Published: 12/07/2012 12:30 - Updated: 11/07/2012 10:24

Santa Claus Land opens at Aviemore

Written byFrom November 14, 1975

Childminders from a group covering the Aviemore to Newtonmore area with their young charges on a day out at Santa Claus Land in June, 1994.
Childminders from a group covering the Aviemore to Newtonmore area with their young charges on a day out at Santa Claus Land in June, 1994.

Santa Claus Land and the Aviemore Highland craft centre – the latest addition to the Aviemore Centre – were opened on Wednesday by Sir Andrew Gilchrist, chairman of the Highlands and Islands Development Board.

The new projects were the idea of Mr Morris Marshall, Managing Director of the Centre. Open all year round they will be added attractions at the holiday complex.

Both were given financial backing by the HIDB, and were described by Sir Andrew as an important step in the development of Aviemore.

He said he was sure that Santa Claus Land would be an automatic success with visitors bringing their families to the Highlands.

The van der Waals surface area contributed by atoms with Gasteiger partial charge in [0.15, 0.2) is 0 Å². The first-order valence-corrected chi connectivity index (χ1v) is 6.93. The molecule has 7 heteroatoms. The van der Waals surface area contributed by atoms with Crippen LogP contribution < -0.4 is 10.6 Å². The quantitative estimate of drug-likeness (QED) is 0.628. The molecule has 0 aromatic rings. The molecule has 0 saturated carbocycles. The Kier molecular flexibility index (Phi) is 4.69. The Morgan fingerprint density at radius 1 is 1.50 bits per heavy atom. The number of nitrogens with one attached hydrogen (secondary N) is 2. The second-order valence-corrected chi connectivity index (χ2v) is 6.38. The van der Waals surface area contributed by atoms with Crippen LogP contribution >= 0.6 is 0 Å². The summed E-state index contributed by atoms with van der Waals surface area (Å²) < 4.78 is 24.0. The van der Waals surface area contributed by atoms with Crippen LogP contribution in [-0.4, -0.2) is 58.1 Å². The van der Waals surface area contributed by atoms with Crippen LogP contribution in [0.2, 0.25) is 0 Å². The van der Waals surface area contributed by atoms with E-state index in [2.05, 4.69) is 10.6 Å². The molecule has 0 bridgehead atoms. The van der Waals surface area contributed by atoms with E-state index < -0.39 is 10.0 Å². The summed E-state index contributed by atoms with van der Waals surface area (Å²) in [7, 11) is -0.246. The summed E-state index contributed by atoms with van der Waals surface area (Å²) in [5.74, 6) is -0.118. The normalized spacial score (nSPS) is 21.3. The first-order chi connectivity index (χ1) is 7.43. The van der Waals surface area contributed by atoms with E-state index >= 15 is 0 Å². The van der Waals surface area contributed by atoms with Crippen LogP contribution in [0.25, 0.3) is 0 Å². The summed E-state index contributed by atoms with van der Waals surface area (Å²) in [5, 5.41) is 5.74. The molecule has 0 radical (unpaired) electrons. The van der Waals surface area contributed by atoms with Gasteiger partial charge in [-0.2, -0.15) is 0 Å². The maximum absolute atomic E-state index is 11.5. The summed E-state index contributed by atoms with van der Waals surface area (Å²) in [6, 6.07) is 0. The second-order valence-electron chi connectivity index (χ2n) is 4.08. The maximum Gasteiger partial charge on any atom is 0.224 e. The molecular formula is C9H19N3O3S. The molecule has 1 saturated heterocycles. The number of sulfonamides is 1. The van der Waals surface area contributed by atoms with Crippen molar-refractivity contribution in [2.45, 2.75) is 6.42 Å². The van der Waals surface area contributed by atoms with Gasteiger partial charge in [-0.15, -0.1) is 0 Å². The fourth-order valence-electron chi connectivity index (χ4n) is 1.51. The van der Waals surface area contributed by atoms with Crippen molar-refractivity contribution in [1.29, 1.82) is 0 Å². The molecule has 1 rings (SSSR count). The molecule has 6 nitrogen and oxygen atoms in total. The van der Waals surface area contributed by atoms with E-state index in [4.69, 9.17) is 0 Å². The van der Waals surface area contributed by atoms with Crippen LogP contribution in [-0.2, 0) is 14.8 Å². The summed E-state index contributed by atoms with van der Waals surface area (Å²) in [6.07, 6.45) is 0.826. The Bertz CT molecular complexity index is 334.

Sir Andrew commented: “A facility such as Santa Claus Land is to be considered as an asset to the valley as a whole, and not merely to Aviemore.”

It was appropriate, he added, that the craft centre should be developed in Aviemore because for the past five years it had been the venue for the Highland Trade Fair – an event which no commercial buyer of crafts could afford to miss.

The idea behind Santa Claus Land is to bring alive the marvel of Christmas morning to its visitors. Santa is in permanent residence.

Other attractions on the six-acre site include a grotto, sleigh rides, drive- yourself veteran cars, a doll’s house, toy factory and a gingerbread house, Santa’s “Ok Corral” pony ride, cowboy trail with cacti, totem poles and longhorns, an official post office, a “North Pole” permanently ice-covered, a fairyland and crazy golf.

The Aviemore Highland craft centre is in two-storey buildings in the form of a village square following architectural tradition, with stepped gables, and harled in Skye marble chippings to emphasise the old effect. It has 13 shop

workshop units, and six modern two bedroom flats above the shops.

The intention of the Craft Centre is to maintain the ancient skills and heritage of the Highlands.

In it resident craftsmen will be seen working at various trades and crafts such as metalwork, weaving, jewellery, wood carving, engraving and pottery. Its products will be for sale.

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